Does it mean that he has the rest of his party with him? Not all of them, no, although he will get support in this from some unlikely quarters.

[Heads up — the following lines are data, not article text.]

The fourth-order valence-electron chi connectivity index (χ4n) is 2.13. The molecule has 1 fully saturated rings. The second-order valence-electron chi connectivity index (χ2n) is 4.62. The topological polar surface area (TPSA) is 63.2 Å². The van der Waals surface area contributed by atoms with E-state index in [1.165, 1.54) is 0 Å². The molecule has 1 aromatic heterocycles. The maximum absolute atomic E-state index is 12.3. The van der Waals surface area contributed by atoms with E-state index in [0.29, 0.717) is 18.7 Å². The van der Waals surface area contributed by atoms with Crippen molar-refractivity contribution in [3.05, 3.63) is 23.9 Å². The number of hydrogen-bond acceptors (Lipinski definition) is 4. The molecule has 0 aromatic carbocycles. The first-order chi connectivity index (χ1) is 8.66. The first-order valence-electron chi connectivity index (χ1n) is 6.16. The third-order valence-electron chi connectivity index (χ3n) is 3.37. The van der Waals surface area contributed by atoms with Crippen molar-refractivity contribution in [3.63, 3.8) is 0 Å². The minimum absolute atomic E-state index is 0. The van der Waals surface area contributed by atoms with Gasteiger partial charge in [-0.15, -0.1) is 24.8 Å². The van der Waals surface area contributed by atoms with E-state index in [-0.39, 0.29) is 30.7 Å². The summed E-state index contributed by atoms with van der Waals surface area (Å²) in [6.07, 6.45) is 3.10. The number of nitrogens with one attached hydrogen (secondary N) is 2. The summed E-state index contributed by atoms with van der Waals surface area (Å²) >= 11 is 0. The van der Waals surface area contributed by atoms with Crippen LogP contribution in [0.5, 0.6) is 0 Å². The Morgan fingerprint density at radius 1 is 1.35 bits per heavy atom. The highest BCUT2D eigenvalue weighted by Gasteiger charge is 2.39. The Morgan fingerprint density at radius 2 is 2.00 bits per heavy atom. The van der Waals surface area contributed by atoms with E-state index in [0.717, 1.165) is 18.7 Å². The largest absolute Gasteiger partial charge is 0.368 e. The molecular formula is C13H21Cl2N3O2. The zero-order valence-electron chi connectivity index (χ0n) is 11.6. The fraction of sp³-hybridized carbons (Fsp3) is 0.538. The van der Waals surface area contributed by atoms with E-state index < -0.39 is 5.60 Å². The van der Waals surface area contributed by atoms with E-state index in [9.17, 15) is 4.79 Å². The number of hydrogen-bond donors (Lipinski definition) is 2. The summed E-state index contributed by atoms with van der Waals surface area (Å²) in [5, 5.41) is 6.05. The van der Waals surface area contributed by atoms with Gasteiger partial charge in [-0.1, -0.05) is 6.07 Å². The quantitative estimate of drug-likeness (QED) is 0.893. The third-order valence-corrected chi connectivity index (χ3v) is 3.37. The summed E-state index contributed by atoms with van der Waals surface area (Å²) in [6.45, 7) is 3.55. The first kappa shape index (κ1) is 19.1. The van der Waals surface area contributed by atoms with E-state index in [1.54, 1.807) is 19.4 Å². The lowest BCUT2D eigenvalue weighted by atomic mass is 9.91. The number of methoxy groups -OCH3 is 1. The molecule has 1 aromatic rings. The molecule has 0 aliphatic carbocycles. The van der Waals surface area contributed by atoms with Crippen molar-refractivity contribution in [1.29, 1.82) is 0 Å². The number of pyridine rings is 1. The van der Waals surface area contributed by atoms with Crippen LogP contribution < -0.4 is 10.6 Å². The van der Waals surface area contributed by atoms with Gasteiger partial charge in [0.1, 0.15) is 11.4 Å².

Does it mean, assuming a Conservative win, that his ideas will survive a first encounter with the enemy (aka the Civil Service)? No, I expect that the civil servants will immediately start breaking up projects into £24,999 chunks, and power can have a dehumanising effect on even the most liberal of ministers.However, for all that I do think that Cameron 'gets' the idea of how information technology can change things. They say that if you can fake sincerity you have it made, but he was speaking without notes, and appears to have quite a clear view of where we have come from and where he thinks we ought to be going.If the Tories get into government, I will still be a member of the loyal opposition. I can only give half a cheer for the Tory 'libertarian paternalism' Cameron references in his talk: the half a cheer is because Labour believes we should have no choice, while the Tories want to structure our choices, which is only half a glass. Nevertheless, I think that it is fair to say that, most often, they will need opposing because they have drifted from the agenda Cameron set out in this talk.It's fourteen minutes, and it is recommended watching for anyone who is interested in the interface between technology and politics. (I've been having problems getting this to play, so here's a link just in case.)